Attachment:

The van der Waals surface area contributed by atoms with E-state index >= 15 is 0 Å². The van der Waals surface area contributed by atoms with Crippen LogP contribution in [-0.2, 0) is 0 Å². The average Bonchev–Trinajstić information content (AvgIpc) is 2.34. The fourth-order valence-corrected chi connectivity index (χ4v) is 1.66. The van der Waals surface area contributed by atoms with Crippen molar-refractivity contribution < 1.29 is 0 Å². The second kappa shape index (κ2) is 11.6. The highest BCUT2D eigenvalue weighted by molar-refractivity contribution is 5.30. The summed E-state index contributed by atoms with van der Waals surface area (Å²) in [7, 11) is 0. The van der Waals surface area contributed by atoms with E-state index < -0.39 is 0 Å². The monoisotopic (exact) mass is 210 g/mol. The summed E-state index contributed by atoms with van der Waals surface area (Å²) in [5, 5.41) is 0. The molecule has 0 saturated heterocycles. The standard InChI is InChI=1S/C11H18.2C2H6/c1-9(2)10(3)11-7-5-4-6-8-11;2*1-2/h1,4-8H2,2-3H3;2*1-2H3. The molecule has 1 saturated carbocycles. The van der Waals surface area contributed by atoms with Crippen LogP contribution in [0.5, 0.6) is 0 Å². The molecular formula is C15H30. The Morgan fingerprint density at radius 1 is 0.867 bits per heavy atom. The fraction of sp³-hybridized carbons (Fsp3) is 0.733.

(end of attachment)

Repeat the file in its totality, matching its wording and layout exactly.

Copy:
The van der Waals surface area contributed by atoms with E-state index >= 15 is 0 Å². The van der Waals surface area contributed by atoms with Crippen LogP contribution in [-0.2, 0) is 0 Å². The average Bonchev–Trinajstić information content (AvgIpc) is 2.34. The fourth-order valence-corrected chi connectivity index (χ4v) is 1.66. The van der Waals surface area contributed by atoms with Crippen molar-refractivity contribution < 1.29 is 0 Å². The second kappa shape index (κ2) is 11.6. The highest BCUT2D eigenvalue weighted by molar-refractivity contribution is 5.30. The summed E-state index contributed by atoms with van der Waals surface area (Å²) in [7, 11) is 0. The van der Waals surface area contributed by atoms with E-state index < -0.39 is 0 Å². The monoisotopic (exact) mass is 210 g/mol. The summed E-state index contributed by atoms with van der Waals surface area (Å²) in [5, 5.41) is 0. The molecule has 0 saturated heterocycles. The standard InChI is InChI=1S/C11H18.2C2H6/c1-9(2)10(3)11-7-5-4-6-8-11;2*1-2/h1,4-8H2,2-3H3;2*1-2H3. The molecule has 1 saturated carbocycles. The van der Waals surface area contributed by atoms with Crippen LogP contribution in [0.5, 0.6) is 0 Å². The molecular formula is C15H30. The Morgan fingerprint density at radius 1 is 0.867 bits per heavy atom. The fraction of sp³-hybridized carbons (Fsp3) is 0.733.